Coal, once left for dead, now making a comeback

December 26, 2022

PITTSBURGH, PA – The Covid-19 pandemic’s beginnings in early 2020 caused hard times in the coal industry, including a sharp drop in demand that led to shut mines and layoffs across companies, including in Pennsylvania. But the energy crisis of 2021 and 2022 has helped get the industry back on its feet.

An International Energy Agency report earlier this month said that coal, which had dropped significantly in 2020 even after a decline in 2019, was likely to see high demand globally in the next two years. And IEA coal production, which has been falling sharply in the United States over the past 15 years, will likely finish up 2022 with its highest levels ever globally.

That’s a significant change to the report for 2020, which noted that coal-fired generation was on the wane in the United States even before the pandemic, and global coal consumption would fall even further after 2021. Global coal consumption, driven by China and India primarily, dropped 7% between 2018 and 2020, the highest percentage since IEA began keeping records in 1971.

But higher natural gas prices, along with a shortage in energy supply, has boosted coal demand and production for electricity and industrial purposes. Some coal-fired power plants, which were set to go offline, have remained open, including one in Armstrong County, one of the last remaining coal-fired power plants in Pennsylvania. IEA believes in its latest report that wind and solar will likely push coal further out after 2024 in the United States and Europe. But it’s also poised to increase in China and India. That’s not only for power generation, but also for industry in those countries.

“For most industrial purposes where coal is used, such as iron and steel production, there are not many technologies that can replace it in the short term,” IEA said. “Based on current trends, global coal demand is set to rise to 8.025 trillion tons in 2022, the highest level ever seen, and to remain there through 2024.”

That’s great news for the Pittsburgh-region coal producers that serve both the power plants and industry, like Consol Energy Inc. Consol (NYSE: CEIX) serves the domestic power plant market, but it also is increasingly producing coal for export to countries like India and shipping it via its own terminal in Baltimore.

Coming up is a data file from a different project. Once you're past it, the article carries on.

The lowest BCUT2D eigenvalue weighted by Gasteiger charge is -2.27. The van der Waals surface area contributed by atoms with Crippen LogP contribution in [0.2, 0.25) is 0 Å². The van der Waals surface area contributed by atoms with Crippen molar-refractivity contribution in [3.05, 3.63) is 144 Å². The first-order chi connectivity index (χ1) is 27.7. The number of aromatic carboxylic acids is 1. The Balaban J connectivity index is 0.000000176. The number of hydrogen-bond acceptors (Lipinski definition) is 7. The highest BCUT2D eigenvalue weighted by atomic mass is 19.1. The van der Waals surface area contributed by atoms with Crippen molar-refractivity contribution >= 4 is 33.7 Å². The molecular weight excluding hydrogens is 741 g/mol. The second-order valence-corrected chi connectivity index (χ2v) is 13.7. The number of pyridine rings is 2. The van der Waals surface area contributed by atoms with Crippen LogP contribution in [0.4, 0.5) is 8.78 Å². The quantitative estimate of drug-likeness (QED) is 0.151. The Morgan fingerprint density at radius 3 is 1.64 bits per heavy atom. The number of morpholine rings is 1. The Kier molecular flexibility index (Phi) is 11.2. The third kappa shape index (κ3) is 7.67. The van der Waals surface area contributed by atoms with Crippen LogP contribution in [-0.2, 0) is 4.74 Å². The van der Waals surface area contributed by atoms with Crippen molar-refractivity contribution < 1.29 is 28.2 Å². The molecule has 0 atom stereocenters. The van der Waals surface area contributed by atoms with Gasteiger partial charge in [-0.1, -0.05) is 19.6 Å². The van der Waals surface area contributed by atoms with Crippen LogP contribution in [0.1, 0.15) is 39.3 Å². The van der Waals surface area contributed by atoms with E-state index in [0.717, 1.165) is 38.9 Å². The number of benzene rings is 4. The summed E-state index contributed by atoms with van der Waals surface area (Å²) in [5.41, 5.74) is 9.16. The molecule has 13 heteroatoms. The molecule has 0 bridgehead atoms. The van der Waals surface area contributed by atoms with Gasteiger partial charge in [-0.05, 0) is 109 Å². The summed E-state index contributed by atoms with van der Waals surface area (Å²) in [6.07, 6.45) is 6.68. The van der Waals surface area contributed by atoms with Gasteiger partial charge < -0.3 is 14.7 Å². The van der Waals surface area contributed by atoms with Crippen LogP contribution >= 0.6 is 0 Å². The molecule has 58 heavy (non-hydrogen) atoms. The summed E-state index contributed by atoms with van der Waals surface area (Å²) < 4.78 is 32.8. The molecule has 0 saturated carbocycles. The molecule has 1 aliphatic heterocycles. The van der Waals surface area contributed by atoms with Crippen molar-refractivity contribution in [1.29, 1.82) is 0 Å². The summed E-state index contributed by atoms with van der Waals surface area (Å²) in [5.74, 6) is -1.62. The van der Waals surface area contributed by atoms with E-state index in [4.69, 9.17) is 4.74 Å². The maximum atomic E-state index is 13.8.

It’s a turnaround for Consol, which had gone into survival mode with the rest of the industry, preserving cash and laying off employees at the Enlow Fork Mine in Greene County and postponing work on a new metallurgical coal mine in West Virginia.

Fast-forward more than two years and things have changed for the better at Consol. Consol’s third-quarter revenue was $533.6 million, and profit was $152.1 million, up 80% in revenue and 233% in profit year-over-year. It beat earnings per share and revenue amid climbing demand for coal and higher prices.

Perhaps even more telling is Consol’s stock price, which is up to $71.67 as of Dec. 23 — an increase of 233% in less than a year. Consol’s stock had been below $4 a share in October 2020. But the coal producer under CEO Jimmy Brock hasn’t just stabilized its ship, it’s paid off debt and has not only opened the mine it delayed in West Virginia, but also reopened Enlow Fork and should have a fifth longwall machine, used to produce coal in mass quantities, up and running by the end of the year.

Brock told the Business Times that coal continues to have a vital place in the energy mix.

“We need the continued productivity and predictability of cost-effective energy, much of which is currently provided by coal, while we develop truly cost-competitive alternatives on a global scale,” he said. “Coal is affordable, reliable, scalable and can be stored for emergency use. We need to use all available resources as fuel choices to meet different demand responses. Coal needs to remain a vital part of the energy mix for the foreseeable future.”

Consol and Brock have fought back against regulations, including Pennsylvania’s potential entry into the Regional Greenhouse Gas Initiative, that would place more demands on coal.

“The significant increase in energy prices stems from decades of underinvestment in traditional fossil fuels that still form the mainstay of meeting our energy demand,” Brock said in connection with the IEA report. “The underinvestment is resulting from regulatory hurdles and reduced financing access to traditional sources of energy. Unrealistic expectations around scalability of newer forms of energy that lack reliability and consistency at the expense of traditional energy are also a big driver.”